Origin of shuffle

1525–35; < Low German schuffeln to walk clumsily or with dragging feet, mix (cards); akin to shovel

OTHER WORDS FROM shuffle

re·shuf·fle, verb re·shuf·fled, re·shuf·fling, nounun·shuf·fled, adjective
Dictionary.com Unabridged Based on the Random House Unabridged Dictionary, © Random House, Inc. 2019

British Dictionary definitions for shuffle off (1 of 2)

shuffle off

verb

(tr, adverb) to thrust off or put asideshuffle off responsibility

British Dictionary definitions for shuffle off (2 of 2)

shuffle
/ (ˈʃʌfəl) /

verb

noun

the act or an instance of shuffling
a dance or dance step with short dragging movements of the feet

Derived forms of shuffle

shuffler, noun

Word Origin for shuffle

C16: probably from Low German schüffeln; see shove
Collins English Dictionary - Complete & Unabridged 2012 Digital Edition © William Collins Sons & Co. Ltd. 1979, 1986 © HarperCollins Publishers 1998, 2000, 2003, 2005, 2006, 2007, 2009, 2012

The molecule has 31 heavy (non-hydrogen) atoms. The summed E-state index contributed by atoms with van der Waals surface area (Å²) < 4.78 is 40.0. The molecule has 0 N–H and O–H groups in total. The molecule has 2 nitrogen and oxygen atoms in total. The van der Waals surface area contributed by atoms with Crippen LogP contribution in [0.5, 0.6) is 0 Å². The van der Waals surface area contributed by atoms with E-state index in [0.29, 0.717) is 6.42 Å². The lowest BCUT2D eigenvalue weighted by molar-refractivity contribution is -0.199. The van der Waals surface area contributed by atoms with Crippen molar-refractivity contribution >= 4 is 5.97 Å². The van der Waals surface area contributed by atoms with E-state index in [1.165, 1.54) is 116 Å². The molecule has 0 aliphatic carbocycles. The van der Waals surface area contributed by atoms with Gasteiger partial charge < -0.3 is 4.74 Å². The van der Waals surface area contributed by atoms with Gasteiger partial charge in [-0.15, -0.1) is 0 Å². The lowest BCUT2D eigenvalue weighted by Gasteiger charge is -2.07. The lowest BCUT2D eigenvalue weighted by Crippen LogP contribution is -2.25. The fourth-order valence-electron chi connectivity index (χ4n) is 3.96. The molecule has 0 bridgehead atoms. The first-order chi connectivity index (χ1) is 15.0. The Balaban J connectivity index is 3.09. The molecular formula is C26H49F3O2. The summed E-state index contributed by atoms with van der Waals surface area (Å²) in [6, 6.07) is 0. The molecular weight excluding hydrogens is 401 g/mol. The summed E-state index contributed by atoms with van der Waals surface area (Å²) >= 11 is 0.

Idioms and Phrases with shuffle off

shuffle off

1

Get rid of, act evasively, as in They've tried to shuffle off public inquiries about the safety of their planes. This usage, dating from about 1600, also appears in the oft-quoted shuffle off this mortal coil, from Shakespeare's Hamlet (3:1), where it means “become freed from the turmoil of life,” that is, “die.”

2

Move away reluctantly, dragging one's feet, as in The prisoners shuffled off to their work detail. [Late 1500s]

The American Heritage® Idioms Dictionary Copyright © 2002, 2001, 1995 by Houghton Mifflin Harcourt Publishing Company. Published by Houghton Mifflin Harcourt Publishing Company.